Good marketing generates many leads. It also gets a firm recognized by companies that don’t need help at the moment but will in the future, what marketers call “market awareness.”
That's the value of good marketing. Great marketing produces an abundance of leads – many more than a firm can handle at the time. It also spawns widespread awareness. But great marketing generates two other things that are even more important: the discretion to work only with clients who share your vision and values, and the dignity of knowing you can stick to your principles.
Discretion and dignity can’t be quantified in revenue and profit. But for managers who take pride in their company and their work, discretion and dignity are far more useful for the soul.
I’ll explain. In times of few leads and lots of overhead, firm leaders can feel they’re at the mercy of the clients they’ve retained and the occasional prospect that knocks on the door. Worried about the leadstream, these businesses are much less likely to tell clients the tough things they need to hear. And they embrace all prospects, even those that aren’t right for them – prospects needing a different type of expertise than the firm has. These firms will lose their discretionary power – the ability to choose whom they want to work with.
In desperate times, when marketing isn’t producing leads, a firm will also lose its dignity. It will placate customers who are unreasonable or even nasty, just to hold onto their business. The people in such a firm will resent being forced to please unappreciative customers with inappropriate demands.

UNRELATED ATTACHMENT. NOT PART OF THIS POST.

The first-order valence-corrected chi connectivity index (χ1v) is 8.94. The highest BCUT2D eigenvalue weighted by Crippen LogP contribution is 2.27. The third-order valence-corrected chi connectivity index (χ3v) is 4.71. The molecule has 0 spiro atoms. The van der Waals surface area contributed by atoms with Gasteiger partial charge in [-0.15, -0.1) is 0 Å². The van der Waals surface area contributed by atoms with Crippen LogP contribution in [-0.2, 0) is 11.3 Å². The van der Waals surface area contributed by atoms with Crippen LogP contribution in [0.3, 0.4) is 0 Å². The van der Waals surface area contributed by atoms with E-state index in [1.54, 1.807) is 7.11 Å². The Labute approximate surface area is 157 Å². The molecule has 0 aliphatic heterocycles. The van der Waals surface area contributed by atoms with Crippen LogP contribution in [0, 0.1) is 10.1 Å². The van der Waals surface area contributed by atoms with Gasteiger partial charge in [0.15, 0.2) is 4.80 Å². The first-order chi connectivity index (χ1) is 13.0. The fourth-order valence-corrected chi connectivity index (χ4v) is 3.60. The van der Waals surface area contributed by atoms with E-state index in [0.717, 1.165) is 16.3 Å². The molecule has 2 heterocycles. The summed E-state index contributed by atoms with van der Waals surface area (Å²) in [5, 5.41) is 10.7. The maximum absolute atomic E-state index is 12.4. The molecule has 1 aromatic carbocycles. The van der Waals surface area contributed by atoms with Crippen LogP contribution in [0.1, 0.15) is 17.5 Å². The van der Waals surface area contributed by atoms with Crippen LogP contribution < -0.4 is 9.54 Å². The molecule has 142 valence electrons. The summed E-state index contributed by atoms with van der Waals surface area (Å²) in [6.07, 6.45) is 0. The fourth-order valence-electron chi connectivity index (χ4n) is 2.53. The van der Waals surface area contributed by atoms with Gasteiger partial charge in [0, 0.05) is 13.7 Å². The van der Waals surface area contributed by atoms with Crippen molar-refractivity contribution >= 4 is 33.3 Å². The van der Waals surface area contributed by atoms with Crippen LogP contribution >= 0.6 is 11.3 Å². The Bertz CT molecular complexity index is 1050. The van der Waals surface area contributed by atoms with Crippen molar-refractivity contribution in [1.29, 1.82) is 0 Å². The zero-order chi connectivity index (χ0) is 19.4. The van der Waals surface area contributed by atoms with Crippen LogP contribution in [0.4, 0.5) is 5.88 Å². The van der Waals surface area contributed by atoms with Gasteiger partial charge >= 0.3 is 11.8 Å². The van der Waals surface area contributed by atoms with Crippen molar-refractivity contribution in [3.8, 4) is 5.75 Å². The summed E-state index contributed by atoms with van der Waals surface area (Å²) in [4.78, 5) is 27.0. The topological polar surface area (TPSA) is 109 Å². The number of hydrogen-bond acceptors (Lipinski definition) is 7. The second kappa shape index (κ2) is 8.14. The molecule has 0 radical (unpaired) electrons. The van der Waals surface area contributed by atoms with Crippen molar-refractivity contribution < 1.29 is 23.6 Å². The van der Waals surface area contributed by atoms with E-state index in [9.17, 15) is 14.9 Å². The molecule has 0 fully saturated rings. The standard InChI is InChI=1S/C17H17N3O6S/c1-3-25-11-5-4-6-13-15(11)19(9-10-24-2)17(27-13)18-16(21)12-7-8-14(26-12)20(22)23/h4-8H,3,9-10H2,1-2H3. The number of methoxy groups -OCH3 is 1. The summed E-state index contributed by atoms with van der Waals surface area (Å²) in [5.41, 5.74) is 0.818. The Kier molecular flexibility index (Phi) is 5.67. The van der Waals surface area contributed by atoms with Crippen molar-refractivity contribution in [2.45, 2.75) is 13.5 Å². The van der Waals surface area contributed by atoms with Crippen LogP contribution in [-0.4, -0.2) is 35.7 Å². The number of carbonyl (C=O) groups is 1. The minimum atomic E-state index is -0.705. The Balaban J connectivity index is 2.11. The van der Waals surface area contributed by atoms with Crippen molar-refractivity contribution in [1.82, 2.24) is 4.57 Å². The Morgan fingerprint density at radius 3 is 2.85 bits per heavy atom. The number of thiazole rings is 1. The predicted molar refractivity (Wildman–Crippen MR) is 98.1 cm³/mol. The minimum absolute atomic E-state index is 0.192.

This is the workplace equivalent of Dante’s Nine Circles of Hell. You’d rather be somewhere else. Anywhere else. I know. I’ve been there.
Great marketing restores both discretion and dignity. It generates many more leads than you can pursue, allowing you to be highly discretionary about your customers. You can choose them as much as they can choose you.
You can also be more effective with the clients you have. You can be more willing to put a project at risk unless the client makes the changes necessary to get results. You have so many other opportunities to work with companies who will listen and do things right that you don’t need to placate the unreasonable client. You can easily replace their revenue.
You don’t have to put up with toxic clients, which lets you keep your dignity. This doesn’t mean becoming arrogant and firing a client at the first bump in the road. It means entering a business relationship where both sides can walk away easily.
Too many companies, even those at the top of their game, are dealing with unreasonable clients who are hard to help. If your marketing isn’t giving you discretion and dignity, it isn’t working.